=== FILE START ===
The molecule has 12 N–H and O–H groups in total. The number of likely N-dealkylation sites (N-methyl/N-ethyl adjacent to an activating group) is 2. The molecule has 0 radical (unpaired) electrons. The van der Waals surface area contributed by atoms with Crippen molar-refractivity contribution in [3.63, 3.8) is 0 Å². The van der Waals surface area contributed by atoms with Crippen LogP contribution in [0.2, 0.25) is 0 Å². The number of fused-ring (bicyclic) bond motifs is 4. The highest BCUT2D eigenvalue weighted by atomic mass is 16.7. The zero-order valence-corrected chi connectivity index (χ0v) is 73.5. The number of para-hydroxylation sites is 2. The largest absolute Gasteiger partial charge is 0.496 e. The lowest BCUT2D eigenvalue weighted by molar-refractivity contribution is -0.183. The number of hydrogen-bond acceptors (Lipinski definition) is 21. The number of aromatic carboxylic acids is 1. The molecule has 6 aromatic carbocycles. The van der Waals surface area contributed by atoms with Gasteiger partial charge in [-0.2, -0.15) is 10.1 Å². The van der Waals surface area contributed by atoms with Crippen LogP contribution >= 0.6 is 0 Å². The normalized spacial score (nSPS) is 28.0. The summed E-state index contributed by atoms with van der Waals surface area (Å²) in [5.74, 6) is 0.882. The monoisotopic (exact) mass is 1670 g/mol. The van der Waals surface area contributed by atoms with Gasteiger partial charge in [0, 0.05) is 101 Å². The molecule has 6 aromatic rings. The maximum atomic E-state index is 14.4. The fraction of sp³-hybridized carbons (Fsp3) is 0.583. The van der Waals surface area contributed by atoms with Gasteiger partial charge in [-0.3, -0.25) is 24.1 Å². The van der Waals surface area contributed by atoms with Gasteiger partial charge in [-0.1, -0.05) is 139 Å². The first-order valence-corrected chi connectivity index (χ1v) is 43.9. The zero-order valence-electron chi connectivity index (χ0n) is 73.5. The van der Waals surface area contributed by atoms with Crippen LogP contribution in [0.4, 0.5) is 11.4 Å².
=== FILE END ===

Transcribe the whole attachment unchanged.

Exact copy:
The molecule has 12 N–H and O–H groups in total. The number of likely N-dealkylation sites (N-methyl/N-ethyl adjacent to an activating group) is 2. The molecule has 0 radical (unpaired) electrons. The van der Waals surface area contributed by atoms with Crippen molar-refractivity contribution in [3.63, 3.8) is 0 Å². The van der Waals surface area contributed by atoms with Crippen LogP contribution in [0.2, 0.25) is 0 Å². The number of fused-ring (bicyclic) bond motifs is 4. The highest BCUT2D eigenvalue weighted by atomic mass is 16.7. The zero-order valence-corrected chi connectivity index (χ0v) is 73.5. The number of para-hydroxylation sites is 2. The largest absolute Gasteiger partial charge is 0.496 e. The lowest BCUT2D eigenvalue weighted by molar-refractivity contribution is -0.183. The number of hydrogen-bond acceptors (Lipinski definition) is 21. The number of aromatic carboxylic acids is 1. The molecule has 6 aromatic carbocycles. The van der Waals surface area contributed by atoms with Gasteiger partial charge in [-0.2, -0.15) is 10.1 Å². The van der Waals surface area contributed by atoms with Crippen LogP contribution >= 0.6 is 0 Å². The normalized spacial score (nSPS) is 28.0. The summed E-state index contributed by atoms with van der Waals surface area (Å²) in [5.74, 6) is 0.882. The monoisotopic (exact) mass is 1670 g/mol. The van der Waals surface area contributed by atoms with Gasteiger partial charge in [0, 0.05) is 101 Å². The molecule has 6 aromatic rings. The maximum atomic E-state index is 14.4. The fraction of sp³-hybridized carbons (Fsp3) is 0.583. The van der Waals surface area contributed by atoms with Gasteiger partial charge in [-0.3, -0.25) is 24.1 Å². The van der Waals surface area contributed by atoms with Gasteiger partial charge in [-0.1, -0.05) is 139 Å². The first-order valence-corrected chi connectivity index (χ1v) is 43.9. The zero-order valence-electron chi connectivity index (χ0n) is 73.5. The van der Waals surface area contributed by atoms with Crippen LogP contribution in [0.4, 0.5) is 11.4 Å².